If we're being real, what we're seeing is white folks trying to recreate their own little fiefdoms based almost completely on the behaviors and methodology of the platforms we are allegedly trying to get away from.

There is a lot of bad faith and straight up incompetent efforts being put out there that want to the benefit of the doubt because the slap FOSS on the door of their project.

And that's some bullshit that needs to be called out and stomped out.

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All this exasperation around making platforms safe isn't because of the level of effort, but rather that very notion that there should more effort being placed into it at all. And that's a very specific cultural behavior.

We know this because we see effort being put into everything BUT safety and giving folks better tools to handle and deal with bad actors.

That's a choice. A choice that is being made over and over again.

The fact the software is free doesn't erase intentions and posture.

@Are0h

i think that a social application that does not give users reasonable control over how their content is propagated and interacted with (which is a challenge in the AP ecosystem because this was never part of the design originally, because the originators of AP did not spend enough time thinking about these issues...) should not even be considered a "1.0" release.

for example, Mastodon, to this day, does not even let you say "hey, i don't trust that these servers are going to play nice with my non-public messages, so don't federate them that way."

we have seen servers that have been configured in ways that are intentionally hostile, rewriting the recipient lists so that they are always as:Public, so it should be obvious that the admin should be able to declare those servers as untrustworthy. instead, Mastodon just gives you the choice between a sledgehammer (complete defederation) and something not relevant to this specific example.

evolution of the AP ecosystem to parallel safety features seen in diaspora and zot should be a shared goal of implementations, but many developers in this space see safety features as a binary: if it isn't 100% foolproof, it's not worth implementing, which is not optimal, especially given the "open world" nature of the fediverse.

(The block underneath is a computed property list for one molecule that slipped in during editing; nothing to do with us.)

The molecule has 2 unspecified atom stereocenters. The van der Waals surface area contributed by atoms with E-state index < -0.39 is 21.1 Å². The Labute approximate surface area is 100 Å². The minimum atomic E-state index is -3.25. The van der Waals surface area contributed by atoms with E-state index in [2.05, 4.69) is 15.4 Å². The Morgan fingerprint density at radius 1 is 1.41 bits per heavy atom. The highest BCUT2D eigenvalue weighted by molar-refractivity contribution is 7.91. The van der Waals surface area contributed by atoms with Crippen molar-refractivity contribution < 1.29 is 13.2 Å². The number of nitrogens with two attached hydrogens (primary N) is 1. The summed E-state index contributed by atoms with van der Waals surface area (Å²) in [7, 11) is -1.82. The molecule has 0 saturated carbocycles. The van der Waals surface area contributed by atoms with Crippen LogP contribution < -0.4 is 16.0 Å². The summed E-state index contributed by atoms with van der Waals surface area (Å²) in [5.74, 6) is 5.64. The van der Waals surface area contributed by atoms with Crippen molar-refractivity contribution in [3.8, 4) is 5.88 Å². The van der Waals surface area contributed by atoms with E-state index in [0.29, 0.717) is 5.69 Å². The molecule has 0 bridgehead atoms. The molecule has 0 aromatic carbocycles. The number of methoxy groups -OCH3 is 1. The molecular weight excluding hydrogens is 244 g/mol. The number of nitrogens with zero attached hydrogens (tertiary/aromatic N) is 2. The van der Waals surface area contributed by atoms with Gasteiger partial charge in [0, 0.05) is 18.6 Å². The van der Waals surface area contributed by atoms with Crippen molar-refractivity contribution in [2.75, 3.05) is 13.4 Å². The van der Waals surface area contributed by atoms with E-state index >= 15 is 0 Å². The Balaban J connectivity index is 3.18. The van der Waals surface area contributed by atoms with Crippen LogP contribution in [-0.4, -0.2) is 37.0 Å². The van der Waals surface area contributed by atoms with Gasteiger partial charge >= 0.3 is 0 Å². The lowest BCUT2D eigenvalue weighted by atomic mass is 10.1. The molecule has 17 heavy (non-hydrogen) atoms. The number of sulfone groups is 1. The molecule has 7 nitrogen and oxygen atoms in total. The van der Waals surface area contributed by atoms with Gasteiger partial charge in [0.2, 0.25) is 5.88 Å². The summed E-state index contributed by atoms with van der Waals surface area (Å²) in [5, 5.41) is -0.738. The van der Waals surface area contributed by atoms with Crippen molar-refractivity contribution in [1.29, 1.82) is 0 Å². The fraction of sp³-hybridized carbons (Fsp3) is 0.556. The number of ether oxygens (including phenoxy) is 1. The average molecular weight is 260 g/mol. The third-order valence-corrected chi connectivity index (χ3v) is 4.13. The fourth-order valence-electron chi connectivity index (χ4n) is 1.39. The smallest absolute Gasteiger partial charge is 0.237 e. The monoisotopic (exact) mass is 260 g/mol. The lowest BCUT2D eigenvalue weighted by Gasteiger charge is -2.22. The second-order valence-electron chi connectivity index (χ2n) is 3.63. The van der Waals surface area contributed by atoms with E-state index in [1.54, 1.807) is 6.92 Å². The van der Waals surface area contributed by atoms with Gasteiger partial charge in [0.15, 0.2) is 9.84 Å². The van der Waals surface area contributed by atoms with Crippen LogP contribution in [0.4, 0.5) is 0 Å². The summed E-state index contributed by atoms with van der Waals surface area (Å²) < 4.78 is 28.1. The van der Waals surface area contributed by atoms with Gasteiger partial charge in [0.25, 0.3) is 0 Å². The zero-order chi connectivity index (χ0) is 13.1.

@kaniini The key here is _should_ be, but it isn't not because of it's level of difficulty, but rather people just don't want to.

That's not a tech issue. That's a cultural issue. And that's the very issue that is keeping fediverse applications from being what they could be.

It seems like people just want to replicate the platforms we're getting away from so they can control their own versions of it.

Which is an assbackward way of building software.

@Are0h

absolutely agreed.

if we want to actually take on the proprietary platforms, we must be building technology that non-technical people can be absolutely confident in. frequently I see people encounter "gotchas" in the current AP ecosystem that are surprising to them, and then they go back to the proprietary platform they were using before.

we have to start building the software from the perspective of what typical people expect in regards to safekeeping of their data. there are many design cues we can take from diaspora and zot that will get us moving in the right direction, but we must first agree to move in that direction. AP ecosystem in general, is too focused on specific usecases instead of seeing the bigger picture.

@kaniini I don't mind AP being just a toolset that can be leveraged into application. I think it's a great protocol that can be added to whatever, so I don't mind it being agnostic. I do agree it needs to a bit more mindful about the security bits, but I think that will happen.

I will say based on the general posture that Masto displays, I don't think we'll agree on a general direction, so just have to do what we have to do.

Waiting for people acting in bad faith to come around is a mistake

@Are0h

AP is definitely a good foundation, we just need to document how to properly approach both AP itself as well as general design of these platforms to bring usable security to the userbase.

if we can succeed in that, then we will eventually get where we need to be.

however, i think the friction with Masto is probably going to be solved by a fork eventually. fork control only works as a strategy if you're willing to compromise with others.

@kaniini Kinda agree.

I like Masto as a foundation, I just take issue with the decisions its leadership are making.

I would take it a step further and just make a flavor that completely breaks away from Masto entirely.

Ha, of course that puts me closer to your project, but I have an affinity for Masto that I have to take to the end. I just think it has so much potential that's just being squandered.

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